Texas Vehicle Emissions Testing Requirements Explained -- Dave’s Ultimate Automotive
It's easy to understand that all vehicles registered in Texas must pass an annual inspection. What might be a bit more confusing for some drivers is the requirement for emissions testing as part of the yearly requirement. For assistance with sorting out the requirements, obtaining an inspection and/or emissions test, and making any needed repairs to bring your car into compliance, you can rely on Dave's Ultimate Automotive in Round Rock, Texas. We have the qualified technicians and appropriate diagnostic equipment needed to help you navigate the inspection/emissions requirement process.
Not surprisingly, the annual safety inspection for all registered autos in Texas includes checklist items such as lights, tires, windshield wipers, and horns, among other items. Emissions testing is required for vehicles between two and 24 years old in the following areas:
- El Paso
- Fort Bend
- Round Rock
Differences in Testing
The type of emissions test performed on your vehicle depends upon its age. For modern cars manufactured in or after 1996, emissions are measured through the OBD-II system. A computerized scanning tool is connected to your auto's OBD-II port, generating a report on how well the emissions/exhaust system works. (Chances are that if you have an existing exhaust problem, the check engine light is illuminated.) For older cars (made in 1995 or earlier), technicians measure emissions using the two-speed idle test. This is done by directly measuring what is expelled from the tailpipe. Readings of hydrocarbons and carbon monoxide are taken at both low and high idle speeds.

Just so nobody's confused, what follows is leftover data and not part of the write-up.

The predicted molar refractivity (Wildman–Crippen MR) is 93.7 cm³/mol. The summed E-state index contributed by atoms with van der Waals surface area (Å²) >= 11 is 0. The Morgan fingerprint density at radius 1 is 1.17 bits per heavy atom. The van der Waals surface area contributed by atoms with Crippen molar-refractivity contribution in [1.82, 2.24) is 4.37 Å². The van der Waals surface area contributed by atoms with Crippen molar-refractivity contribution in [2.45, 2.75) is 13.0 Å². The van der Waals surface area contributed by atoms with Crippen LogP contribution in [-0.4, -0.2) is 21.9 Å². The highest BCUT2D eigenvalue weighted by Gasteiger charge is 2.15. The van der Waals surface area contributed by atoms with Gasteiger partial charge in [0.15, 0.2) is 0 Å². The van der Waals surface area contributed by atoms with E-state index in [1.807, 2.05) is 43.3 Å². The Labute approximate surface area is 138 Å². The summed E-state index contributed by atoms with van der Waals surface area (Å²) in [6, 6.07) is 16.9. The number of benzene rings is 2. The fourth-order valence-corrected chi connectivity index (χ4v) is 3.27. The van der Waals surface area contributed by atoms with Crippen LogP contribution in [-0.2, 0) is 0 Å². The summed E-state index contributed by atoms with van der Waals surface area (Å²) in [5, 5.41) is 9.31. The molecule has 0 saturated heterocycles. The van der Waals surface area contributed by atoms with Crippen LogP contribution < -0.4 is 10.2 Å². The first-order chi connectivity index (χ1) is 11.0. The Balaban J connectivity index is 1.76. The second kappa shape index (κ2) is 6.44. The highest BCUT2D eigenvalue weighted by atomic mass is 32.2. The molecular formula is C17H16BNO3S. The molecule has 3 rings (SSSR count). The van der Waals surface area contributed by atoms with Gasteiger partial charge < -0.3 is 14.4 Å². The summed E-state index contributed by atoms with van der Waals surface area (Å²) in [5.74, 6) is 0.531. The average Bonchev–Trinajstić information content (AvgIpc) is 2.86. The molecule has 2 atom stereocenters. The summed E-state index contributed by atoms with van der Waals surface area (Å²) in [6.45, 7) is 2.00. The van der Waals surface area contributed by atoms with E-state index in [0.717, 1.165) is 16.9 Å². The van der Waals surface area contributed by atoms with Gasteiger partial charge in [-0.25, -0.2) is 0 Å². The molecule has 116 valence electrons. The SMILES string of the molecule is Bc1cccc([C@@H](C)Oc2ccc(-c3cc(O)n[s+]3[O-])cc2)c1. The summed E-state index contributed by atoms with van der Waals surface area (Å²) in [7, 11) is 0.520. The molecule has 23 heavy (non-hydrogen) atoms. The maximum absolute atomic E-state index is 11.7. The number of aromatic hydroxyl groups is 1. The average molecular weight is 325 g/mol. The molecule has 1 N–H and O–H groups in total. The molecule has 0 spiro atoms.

Exceptions, Exemptions, and Extensions
Beyond the general requirements, there are exceptions, exemptions, and extensions to the emissions testing policy. First, new initially-registered autos receive a two-year certificate and will not need testing until that period expires. Also, vehicles with diesel engines and motorcycles aren't subject to the requirement. Additionally, the regulating state agency can grant a temporary waiver under certain circumstances.
For example, if you spend $600 or more ($450 in El Paso) on emissions-related repairs and if the vehicle isn't deemed to be a significant pollution contributor, you can be given a pass. If you drive a limited number of miles (less than 5,000 since the last test and anticipated to drive less than 5,000 before the next test) and you have spent at least $100 on related repairs during the cycle year, you can get an extension. Other reasons impacting extension can include income level and parts availability. Dave's Ultimate Automotive can help you through the emissions testing requirements and with these possibilities.